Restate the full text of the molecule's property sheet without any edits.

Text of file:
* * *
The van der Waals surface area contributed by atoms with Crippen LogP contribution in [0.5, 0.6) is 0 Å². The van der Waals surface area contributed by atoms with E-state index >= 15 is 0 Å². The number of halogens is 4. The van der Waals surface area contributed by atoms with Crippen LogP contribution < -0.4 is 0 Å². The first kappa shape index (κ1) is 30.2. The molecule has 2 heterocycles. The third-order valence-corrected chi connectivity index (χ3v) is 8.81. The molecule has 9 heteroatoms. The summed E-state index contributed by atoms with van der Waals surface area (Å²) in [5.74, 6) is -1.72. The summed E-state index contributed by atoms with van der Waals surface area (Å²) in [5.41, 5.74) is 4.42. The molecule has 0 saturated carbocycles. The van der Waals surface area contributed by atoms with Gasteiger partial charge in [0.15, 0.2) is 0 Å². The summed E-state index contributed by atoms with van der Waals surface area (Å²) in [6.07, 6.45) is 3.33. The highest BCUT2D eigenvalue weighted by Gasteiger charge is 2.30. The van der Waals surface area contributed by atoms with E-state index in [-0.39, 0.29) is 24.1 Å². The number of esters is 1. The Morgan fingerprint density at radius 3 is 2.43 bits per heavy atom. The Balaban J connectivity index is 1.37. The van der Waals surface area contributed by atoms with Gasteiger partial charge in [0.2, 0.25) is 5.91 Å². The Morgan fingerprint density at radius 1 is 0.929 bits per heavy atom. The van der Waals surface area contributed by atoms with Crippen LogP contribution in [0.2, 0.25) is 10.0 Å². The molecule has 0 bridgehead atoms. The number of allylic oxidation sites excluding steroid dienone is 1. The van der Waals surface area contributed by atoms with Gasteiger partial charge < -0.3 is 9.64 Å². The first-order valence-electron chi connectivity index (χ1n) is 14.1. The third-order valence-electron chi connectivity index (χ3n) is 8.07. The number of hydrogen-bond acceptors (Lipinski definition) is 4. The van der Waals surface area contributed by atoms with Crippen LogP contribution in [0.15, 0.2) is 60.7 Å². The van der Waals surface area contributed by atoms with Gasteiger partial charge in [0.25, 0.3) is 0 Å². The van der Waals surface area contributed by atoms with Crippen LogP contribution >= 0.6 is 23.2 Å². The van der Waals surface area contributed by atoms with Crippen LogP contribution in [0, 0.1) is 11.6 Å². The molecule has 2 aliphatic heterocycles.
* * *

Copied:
The van der Waals surface area contributed by atoms with Crippen LogP contribution in [0.5, 0.6) is 0 Å². The van der Waals surface area contributed by atoms with E-state index >= 15 is 0 Å². The number of halogens is 4. The van der Waals surface area contributed by atoms with Crippen LogP contribution < -0.4 is 0 Å². The first kappa shape index (κ1) is 30.2. The molecule has 2 heterocycles. The third-order valence-corrected chi connectivity index (χ3v) is 8.81. The molecule has 9 heteroatoms. The summed E-state index contributed by atoms with van der Waals surface area (Å²) in [5.74, 6) is -1.72. The summed E-state index contributed by atoms with van der Waals surface area (Å²) in [5.41, 5.74) is 4.42. The molecule has 0 saturated carbocycles. The van der Waals surface area contributed by atoms with Gasteiger partial charge in [0.15, 0.2) is 0 Å². The summed E-state index contributed by atoms with van der Waals surface area (Å²) in [6.07, 6.45) is 3.33. The highest BCUT2D eigenvalue weighted by Gasteiger charge is 2.30. The van der Waals surface area contributed by atoms with E-state index in [-0.39, 0.29) is 24.1 Å². The number of esters is 1. The Morgan fingerprint density at radius 3 is 2.43 bits per heavy atom. The Balaban J connectivity index is 1.37. The van der Waals surface area contributed by atoms with Gasteiger partial charge in [0.2, 0.25) is 5.91 Å². The Morgan fingerprint density at radius 1 is 0.929 bits per heavy atom. The van der Waals surface area contributed by atoms with Crippen LogP contribution in [0.2, 0.25) is 10.0 Å². The molecule has 0 bridgehead atoms. The number of allylic oxidation sites excluding steroid dienone is 1. The van der Waals surface area contributed by atoms with Gasteiger partial charge < -0.3 is 9.64 Å². The first-order valence-electron chi connectivity index (χ1n) is 14.1. The third-order valence-electron chi connectivity index (χ3n) is 8.07. The number of hydrogen-bond acceptors (Lipinski definition) is 4. The van der Waals surface area contributed by atoms with Crippen LogP contribution in [0.15, 0.2) is 60.7 Å². The van der Waals surface area contributed by atoms with Gasteiger partial charge in [0.25, 0.3) is 0 Å². The van der Waals surface area contributed by atoms with Crippen LogP contribution >= 0.6 is 23.2 Å². The van der Waals surface area contributed by atoms with Crippen LogP contribution in [0, 0.1) is 11.6 Å². The molecule has 2 aliphatic heterocycles.